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Gasthof Rössle Innenansicht (c) Lukas Hämmerle
Gasthof Rössle in Braz

Everything grown, nothing constructed

TEXT: Renate Breuß and Marina Hämmerle

The Rössle in Innerbraz is an old and dignified building bursting with history and character. Anyone who visits it – be it by car, by train or on foot – immediately senses this unique spirit. Underneath the chestnut trees, by the road, on the doorstep: you briefly pause and take in those around you. They are all as hungry and as jovial as you. The clean lime plaster, the crisp sgraffito on the building corners and window arches, the wrought-iron details of its modern metal sign catch your eye immediately. Albrecht and Bereiter, the young architects in charge of the renovation project, fully embraced the traditional craftsmanship of the 250-year-old building. They have adhered to the premises that govern the cuisine at the Rössle: quality work and a good sense of aesthetics.

Since 1775, the inscription on the wood-panelled tympanum tells us, the Rössle has been a family-run inn. The origins of this Rössle identity were kept in a coffer, the Rössle Archive, until recently. Elmar Bargehr, father of the family, handed over the large collection of certificates and documents to the Klostertal Museum Association and entrusted the inn to his two sons in 2014.

Gasthof Rössle Service (c) Lukas Hämmerle
Gasthof Rössle Sushi (c) Lukas Hämmerle

The men who run the Rössle, then, are no longer waggoners; they are no farmers nor politicians. Brothers Valentin and Martin Bargehr have found their calling in their relationship with guests and suppliers and in the local culture. Valentin is the chef and owner. Martin is the maître d’hôtel, a traditional head waiter who sees the human being in every guest. And the entremets served at the Rössle even include the occasional musical and literary performance.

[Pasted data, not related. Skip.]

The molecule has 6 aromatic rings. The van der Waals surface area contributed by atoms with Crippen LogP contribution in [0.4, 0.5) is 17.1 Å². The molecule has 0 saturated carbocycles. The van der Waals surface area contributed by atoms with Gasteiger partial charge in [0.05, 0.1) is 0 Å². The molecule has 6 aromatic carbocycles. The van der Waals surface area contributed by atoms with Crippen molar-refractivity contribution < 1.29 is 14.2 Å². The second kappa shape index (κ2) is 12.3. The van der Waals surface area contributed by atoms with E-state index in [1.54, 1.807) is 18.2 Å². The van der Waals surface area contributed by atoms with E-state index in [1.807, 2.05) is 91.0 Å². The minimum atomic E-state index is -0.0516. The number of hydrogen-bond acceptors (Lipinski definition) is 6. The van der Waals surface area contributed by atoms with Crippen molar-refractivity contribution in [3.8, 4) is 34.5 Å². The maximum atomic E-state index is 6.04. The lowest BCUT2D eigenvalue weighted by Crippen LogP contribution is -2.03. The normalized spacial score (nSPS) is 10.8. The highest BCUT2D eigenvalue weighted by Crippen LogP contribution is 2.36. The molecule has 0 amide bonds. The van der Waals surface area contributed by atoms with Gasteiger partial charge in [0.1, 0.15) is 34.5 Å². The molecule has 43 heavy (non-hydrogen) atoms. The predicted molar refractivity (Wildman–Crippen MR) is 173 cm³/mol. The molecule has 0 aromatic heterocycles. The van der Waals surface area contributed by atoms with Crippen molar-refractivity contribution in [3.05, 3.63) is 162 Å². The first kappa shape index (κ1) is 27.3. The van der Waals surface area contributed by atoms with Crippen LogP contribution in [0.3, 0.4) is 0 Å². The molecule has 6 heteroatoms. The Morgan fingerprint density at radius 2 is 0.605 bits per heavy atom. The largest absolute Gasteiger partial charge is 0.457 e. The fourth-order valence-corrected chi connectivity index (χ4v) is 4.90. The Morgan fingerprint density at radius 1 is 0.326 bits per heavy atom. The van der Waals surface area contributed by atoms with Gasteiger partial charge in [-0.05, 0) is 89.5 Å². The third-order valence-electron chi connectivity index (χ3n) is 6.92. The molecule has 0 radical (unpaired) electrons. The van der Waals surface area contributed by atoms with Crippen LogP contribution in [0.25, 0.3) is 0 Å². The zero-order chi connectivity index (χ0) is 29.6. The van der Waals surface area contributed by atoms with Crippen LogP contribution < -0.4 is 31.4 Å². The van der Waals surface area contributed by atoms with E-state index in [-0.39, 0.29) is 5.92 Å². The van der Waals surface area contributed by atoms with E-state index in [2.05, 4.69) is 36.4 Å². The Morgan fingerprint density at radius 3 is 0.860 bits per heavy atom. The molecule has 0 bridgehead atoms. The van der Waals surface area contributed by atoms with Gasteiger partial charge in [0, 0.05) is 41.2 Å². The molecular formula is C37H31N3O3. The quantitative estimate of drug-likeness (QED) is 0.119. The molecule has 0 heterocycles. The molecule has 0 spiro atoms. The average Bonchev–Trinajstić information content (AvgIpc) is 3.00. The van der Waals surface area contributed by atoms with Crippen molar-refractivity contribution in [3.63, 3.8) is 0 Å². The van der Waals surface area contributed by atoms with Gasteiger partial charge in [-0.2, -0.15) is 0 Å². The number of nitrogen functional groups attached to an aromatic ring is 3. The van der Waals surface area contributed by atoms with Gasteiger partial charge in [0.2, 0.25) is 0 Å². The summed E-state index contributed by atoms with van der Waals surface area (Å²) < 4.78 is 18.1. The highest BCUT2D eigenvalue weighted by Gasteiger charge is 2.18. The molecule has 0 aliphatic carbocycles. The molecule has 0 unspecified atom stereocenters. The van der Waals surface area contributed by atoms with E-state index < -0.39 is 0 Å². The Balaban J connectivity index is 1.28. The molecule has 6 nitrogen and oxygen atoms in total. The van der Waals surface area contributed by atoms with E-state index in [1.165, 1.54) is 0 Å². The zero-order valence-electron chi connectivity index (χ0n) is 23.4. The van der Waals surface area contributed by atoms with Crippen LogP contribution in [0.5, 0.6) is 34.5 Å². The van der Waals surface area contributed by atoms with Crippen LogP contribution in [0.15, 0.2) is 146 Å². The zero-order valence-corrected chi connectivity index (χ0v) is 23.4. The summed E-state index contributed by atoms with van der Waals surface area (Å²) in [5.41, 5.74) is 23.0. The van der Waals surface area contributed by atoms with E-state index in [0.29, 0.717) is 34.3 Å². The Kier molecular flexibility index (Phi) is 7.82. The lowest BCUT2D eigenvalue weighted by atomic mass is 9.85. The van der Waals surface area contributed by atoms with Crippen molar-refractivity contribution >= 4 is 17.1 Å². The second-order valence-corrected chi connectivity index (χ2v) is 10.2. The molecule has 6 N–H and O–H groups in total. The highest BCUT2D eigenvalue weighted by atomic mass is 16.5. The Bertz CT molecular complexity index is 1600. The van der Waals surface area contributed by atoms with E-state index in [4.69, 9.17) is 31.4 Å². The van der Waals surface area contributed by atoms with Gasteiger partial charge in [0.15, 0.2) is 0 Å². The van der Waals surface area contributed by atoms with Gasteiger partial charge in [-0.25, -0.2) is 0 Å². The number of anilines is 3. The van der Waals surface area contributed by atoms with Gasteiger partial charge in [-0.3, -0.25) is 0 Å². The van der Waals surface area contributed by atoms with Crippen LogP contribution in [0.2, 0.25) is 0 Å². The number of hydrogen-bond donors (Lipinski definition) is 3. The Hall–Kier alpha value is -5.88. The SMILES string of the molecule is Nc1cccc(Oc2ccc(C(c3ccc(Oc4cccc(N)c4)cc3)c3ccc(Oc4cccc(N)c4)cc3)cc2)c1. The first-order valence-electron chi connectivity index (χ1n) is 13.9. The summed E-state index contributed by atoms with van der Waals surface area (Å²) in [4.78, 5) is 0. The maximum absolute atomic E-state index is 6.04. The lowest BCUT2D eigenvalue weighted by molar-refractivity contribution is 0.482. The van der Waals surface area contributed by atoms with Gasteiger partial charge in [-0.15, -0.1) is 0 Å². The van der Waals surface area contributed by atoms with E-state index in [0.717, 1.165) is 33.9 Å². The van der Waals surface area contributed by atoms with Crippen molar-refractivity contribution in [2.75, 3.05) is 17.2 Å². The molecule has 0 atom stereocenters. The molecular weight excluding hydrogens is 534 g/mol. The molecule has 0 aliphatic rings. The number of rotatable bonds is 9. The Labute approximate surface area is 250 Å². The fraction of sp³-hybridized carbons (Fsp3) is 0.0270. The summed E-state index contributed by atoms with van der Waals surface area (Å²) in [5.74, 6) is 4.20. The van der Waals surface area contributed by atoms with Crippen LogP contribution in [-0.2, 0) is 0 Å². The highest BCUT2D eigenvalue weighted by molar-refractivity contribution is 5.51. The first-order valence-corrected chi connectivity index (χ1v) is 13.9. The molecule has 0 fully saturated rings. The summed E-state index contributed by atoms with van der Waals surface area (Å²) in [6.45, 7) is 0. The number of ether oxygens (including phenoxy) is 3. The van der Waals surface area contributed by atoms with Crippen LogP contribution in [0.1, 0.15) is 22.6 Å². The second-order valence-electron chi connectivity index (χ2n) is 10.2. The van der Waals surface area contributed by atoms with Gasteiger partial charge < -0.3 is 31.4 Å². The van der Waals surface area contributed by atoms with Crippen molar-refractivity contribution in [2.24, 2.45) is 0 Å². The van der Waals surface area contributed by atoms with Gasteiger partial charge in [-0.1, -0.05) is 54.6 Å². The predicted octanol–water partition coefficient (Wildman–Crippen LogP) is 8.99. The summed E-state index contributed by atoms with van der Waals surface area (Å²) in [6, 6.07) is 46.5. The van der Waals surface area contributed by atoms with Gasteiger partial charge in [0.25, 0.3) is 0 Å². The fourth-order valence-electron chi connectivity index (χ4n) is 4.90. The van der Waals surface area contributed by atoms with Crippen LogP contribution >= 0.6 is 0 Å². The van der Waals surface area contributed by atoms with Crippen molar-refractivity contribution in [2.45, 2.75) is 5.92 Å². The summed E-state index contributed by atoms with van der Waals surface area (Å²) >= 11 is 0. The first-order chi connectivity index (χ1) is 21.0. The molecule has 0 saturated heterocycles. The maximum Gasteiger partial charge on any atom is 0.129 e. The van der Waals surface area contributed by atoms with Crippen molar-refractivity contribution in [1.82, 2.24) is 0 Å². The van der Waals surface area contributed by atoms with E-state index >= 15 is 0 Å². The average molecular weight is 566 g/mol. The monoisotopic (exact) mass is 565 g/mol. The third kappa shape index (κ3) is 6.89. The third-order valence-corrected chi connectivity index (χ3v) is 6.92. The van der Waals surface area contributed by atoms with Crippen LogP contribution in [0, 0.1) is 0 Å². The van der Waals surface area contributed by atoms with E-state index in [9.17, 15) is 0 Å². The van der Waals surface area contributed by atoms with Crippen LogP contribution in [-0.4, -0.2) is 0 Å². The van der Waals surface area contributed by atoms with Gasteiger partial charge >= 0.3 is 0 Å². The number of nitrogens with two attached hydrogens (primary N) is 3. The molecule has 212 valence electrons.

Gasthof Rössle Eingang (c) Lukas Hämmerle
Gasthof Rössle Außen (c) Lukas Hämmerle
Gasthof Rössle Lieferant (c) Lukas Hämmerle
Gasthof Rössle Essen (c) Lukas Hämmerle

The kitchen culture pays homage to the etymology of that very word – culture, from the Latin ‘colere’, the cultivation and maintenance of farmland, gardens and forests. This interference with nature characterises the cultivated landscape and provides the foundation of all dishes. At the Rössle, it manifests itself in regional partnerships with vegetable and meat producers, with cheesemakers and beekeepers, with hunters and housewives. They bring mushrooms and game from the woods, provide cow halves and freshly caught chars, supply ripe berries and home-cooked jams. All these goods are prepared in accordance with the vision of a chef who has learnt his craft at the Heimspitze hotel in Gargellen, under the wing of the Obauer brothers and the Engadin native Roland Jöhri. His profound knowledge and vivacious spirit are as convincing on foreign terrain as they are in his native cuisine. Once a week, he prepares sushi, bringing East Asia to the Klostertal valley for an evening. Strictly made to order, of course. On all other weekdays, guests get to indulge in Austrian classics – braised and fried treats in gloriously thickened, glossy sauces and savoury soups with Flädle or small liver dumplings. Just as it should be. No-frills culture on a plate, with a second helping never out of reach.

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